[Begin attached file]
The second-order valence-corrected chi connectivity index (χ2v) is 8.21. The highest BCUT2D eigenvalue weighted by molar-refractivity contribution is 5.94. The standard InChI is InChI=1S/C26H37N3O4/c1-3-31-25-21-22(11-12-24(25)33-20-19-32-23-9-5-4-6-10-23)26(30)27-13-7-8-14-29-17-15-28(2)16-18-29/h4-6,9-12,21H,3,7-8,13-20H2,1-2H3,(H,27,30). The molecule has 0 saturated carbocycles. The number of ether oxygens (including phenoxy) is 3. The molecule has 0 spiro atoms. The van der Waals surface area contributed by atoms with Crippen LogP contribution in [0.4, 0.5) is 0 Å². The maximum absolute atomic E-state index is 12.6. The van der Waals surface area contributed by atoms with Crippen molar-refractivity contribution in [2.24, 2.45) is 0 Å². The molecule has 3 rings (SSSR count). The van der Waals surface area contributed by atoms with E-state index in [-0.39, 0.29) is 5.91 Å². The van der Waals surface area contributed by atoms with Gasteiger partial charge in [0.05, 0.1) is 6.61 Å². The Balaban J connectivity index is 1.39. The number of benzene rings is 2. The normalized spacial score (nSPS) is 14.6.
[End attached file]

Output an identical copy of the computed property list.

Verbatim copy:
The second-order valence-corrected chi connectivity index (χ2v) is 8.21. The highest BCUT2D eigenvalue weighted by molar-refractivity contribution is 5.94. The standard InChI is InChI=1S/C26H37N3O4/c1-3-31-25-21-22(11-12-24(25)33-20-19-32-23-9-5-4-6-10-23)26(30)27-13-7-8-14-29-17-15-28(2)16-18-29/h4-6,9-12,21H,3,7-8,13-20H2,1-2H3,(H,27,30). The molecule has 0 saturated carbocycles. The number of ether oxygens (including phenoxy) is 3. The molecule has 0 spiro atoms. The van der Waals surface area contributed by atoms with Crippen LogP contribution in [0.4, 0.5) is 0 Å². The maximum absolute atomic E-state index is 12.6. The van der Waals surface area contributed by atoms with Crippen molar-refractivity contribution in [2.24, 2.45) is 0 Å². The molecule has 3 rings (SSSR count). The van der Waals surface area contributed by atoms with E-state index in [-0.39, 0.29) is 5.91 Å². The van der Waals surface area contributed by atoms with Gasteiger partial charge in [0.05, 0.1) is 6.61 Å². The Balaban J connectivity index is 1.39. The number of benzene rings is 2. The normalized spacial score (nSPS) is 14.6.